(Bloomberg Opinion) -- Hong Kong’s IPO market is unexpectedly coming back to life. It may be a brief revival.Companies from Anheuser-Busch InBev SA’s Asian unit to Megvii Technology Ltd. aim to raise more than $10 billion selling shares before the year is out. It’s a turnaround that appeared improbable as recently as mid-August, when the Hang Seng Index erased its gain for the year amid anti-government protests and concerns over weakening global growth.Hong Kong’s benchmark stocks gauge has bounced 8% since Aug. 13, among the best-performing indexes worldwide in that period, as traders bet that China’s government will try to buoy investor spirits in the run-up to Oct. 1, when the country celebrates the 70th anniversary of the founding of the People’s Republic. That’s created a window of opportunity for companies that previously struggled to generate enough investor interest.Budweiser Brewing Company APAC Ltd. is the prime example. The unit of AB InBev, the world’s largest brewer, pulled what would have been the world’s biggest initial public offering in mid-July after failing to draw sufficient demand for the $9.8 billion sale. The company is back with a pared-down $5 billion offering and aims to list by the end of September, Carol Zhong, Julia Fioretti, Jinshan Hong and Crystal Tse of Bloomberg News reported last week, citing people familiar with the matter.The brewer is seeking to list minus its Australian operations, which the company agreed to sell to Asahi Group Holdings Ltd. for $11.3 billion soon after withdrawing its IPO in July. That hived off a slower-growing part of its operations, which may help attract investors who balked at Budweiser Brewing’s valuation last time around.Other than a rising stock market, a simple technical reason may account for the brewer’s haste to try again. A company that seeks to list within six months of its first application doesn’t need to prepare a new set of accounts, meaning Budweiser Brewing can just strip the Australian operations from its financials when pitching to investors this time around.Others lining up at the IPO well include Megvii, a Beijing-based artificial intelligence startup that’s seeking $1 billion; consumer lender Home Credit NV, which is targeting as much as $1.5 billion; Chinese sportswear retailer Topsports International Holdings Ltd., which aims to raise about $1 billion; and ESR Cayman Ltd., a logistics real estate developer backed by Warburg Pincus that earlier shelved a $1.2 billion deal. The first to list of the current crop may be biotechnology firm Shanghai Henlius Biotech Inc., which has already started taking orders for a $477 million sale.The biggest flotation of all may come in October, when New York-traded Alibaba Group Holding Ltd. will seek to raise as much as $15 billion in a secondary listing, Reuters reported last month.The resurgence in the IPO market is a tonic for Hong Kong Exchanges & Clearing Ltd., which has faced skepticism over its $36.6 billion bid for London Stock Exchange Group Plc and whose shares have dropped 16% from this year’s high. Hong Kong has slipped in the pecking order of global stock exchanges after topping the rankings in 2018. Companies raised $10.8 billion in IPOs this year through Sept. 13, less than half of the total in the same period last year.The question is whether there will be enough investor demand to soak up all the stock that an eager and growing group of listing candidates is waiting to thrust on buyers. Meanwhile, Hong Kong’s economy is deteriorating and the protests haven’t gone away. Companies must also consider whether China’s feelgood efforts will extend beyond Oct. 1.Time may be of the essence for this crowd. To contact the author of this story: Nisha Gopalan at firstname.lastname@example.orgTo contact the editor responsible for this story: Matthew Brooker at email@example.comThis column does not necessarily reflect the opinion of the editorial board or Bloomberg LP and its owners.Nisha Gopalan is a Bloomberg Opinion columnist covering deals and banking. She previously worked for the Wall Street Journal and Dow Jones as an editor and a reporter.For more articles like this, please visit us at bloomberg.com/opinion©2019 Bloomberg L.P.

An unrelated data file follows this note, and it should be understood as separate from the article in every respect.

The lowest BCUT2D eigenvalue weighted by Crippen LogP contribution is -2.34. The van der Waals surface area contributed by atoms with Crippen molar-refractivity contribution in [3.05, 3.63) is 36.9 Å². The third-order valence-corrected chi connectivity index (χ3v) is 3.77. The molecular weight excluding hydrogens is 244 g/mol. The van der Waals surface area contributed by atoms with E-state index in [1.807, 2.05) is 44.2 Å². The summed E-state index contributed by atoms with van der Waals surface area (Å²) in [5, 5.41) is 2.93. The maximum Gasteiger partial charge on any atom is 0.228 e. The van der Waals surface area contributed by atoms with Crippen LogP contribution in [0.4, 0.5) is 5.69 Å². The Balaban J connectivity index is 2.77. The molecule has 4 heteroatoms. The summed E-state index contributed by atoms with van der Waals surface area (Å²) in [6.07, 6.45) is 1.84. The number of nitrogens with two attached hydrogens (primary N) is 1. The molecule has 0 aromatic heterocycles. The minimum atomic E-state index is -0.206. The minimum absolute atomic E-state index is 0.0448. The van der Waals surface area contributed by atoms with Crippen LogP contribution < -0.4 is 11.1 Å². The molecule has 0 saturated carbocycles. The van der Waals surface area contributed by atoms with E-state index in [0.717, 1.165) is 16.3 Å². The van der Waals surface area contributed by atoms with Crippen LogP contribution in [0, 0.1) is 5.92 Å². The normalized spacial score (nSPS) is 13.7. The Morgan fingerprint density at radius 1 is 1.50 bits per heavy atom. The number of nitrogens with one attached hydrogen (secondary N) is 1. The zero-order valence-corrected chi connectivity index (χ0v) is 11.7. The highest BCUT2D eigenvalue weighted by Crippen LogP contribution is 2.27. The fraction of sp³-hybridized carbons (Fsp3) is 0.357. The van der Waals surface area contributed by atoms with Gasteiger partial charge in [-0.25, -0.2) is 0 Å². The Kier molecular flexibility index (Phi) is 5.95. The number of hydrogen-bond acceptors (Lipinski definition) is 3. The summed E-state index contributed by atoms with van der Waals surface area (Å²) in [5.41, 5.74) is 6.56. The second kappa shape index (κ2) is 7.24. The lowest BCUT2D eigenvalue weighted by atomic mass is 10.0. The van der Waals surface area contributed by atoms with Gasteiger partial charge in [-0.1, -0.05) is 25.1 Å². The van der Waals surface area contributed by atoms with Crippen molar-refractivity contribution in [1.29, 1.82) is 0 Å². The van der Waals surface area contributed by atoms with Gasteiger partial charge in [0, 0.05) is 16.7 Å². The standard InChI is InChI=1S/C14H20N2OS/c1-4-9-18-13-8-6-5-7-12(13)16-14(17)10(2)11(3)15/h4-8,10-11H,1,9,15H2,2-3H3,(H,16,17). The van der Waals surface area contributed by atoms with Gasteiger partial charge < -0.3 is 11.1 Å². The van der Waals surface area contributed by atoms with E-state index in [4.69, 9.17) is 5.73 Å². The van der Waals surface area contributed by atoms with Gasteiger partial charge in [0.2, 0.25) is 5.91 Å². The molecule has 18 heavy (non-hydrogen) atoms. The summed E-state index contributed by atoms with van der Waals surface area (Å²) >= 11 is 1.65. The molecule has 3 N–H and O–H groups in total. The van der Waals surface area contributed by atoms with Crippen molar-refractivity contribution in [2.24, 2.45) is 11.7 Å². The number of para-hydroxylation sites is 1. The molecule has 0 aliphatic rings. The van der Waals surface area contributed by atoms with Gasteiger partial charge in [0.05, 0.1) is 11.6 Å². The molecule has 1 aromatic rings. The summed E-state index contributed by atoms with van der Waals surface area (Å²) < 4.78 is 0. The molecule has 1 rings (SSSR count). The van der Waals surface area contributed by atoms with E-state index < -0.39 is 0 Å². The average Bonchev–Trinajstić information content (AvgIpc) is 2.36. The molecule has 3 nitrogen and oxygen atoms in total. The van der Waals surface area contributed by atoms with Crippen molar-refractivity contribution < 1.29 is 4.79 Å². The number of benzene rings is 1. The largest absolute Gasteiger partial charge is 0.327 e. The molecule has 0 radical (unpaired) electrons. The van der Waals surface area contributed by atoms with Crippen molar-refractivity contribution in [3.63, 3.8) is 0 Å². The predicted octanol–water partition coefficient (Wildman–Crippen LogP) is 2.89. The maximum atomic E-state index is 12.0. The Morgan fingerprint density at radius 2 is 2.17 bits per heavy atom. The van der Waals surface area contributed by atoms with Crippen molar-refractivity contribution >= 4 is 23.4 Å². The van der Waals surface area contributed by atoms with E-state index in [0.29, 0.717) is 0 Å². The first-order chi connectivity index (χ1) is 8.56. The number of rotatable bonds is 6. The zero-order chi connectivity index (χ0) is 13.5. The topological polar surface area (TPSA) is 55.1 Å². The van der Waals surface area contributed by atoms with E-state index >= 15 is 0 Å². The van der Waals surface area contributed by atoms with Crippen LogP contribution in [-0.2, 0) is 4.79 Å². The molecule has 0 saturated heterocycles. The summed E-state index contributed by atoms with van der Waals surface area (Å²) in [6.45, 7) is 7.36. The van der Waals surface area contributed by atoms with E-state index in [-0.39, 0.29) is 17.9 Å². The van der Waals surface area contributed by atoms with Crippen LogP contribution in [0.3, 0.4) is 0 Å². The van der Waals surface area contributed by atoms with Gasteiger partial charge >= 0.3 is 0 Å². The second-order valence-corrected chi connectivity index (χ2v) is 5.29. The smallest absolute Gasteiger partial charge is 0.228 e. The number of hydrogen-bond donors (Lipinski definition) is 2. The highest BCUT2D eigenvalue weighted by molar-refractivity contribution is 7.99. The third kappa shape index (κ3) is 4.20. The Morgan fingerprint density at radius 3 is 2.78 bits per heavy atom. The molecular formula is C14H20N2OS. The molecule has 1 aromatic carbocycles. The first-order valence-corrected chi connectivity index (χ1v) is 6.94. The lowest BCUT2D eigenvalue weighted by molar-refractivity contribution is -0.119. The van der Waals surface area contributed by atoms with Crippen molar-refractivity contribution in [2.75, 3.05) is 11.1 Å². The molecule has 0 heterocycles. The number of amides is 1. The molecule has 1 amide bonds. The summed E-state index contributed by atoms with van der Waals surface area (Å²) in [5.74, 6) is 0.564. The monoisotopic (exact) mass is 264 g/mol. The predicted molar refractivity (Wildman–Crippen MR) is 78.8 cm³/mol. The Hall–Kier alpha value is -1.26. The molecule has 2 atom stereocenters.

Multinational Chinese tech company Baidu has taken proactive steps to counter market uncertainty. It has plans to expand into areas of emerging technology.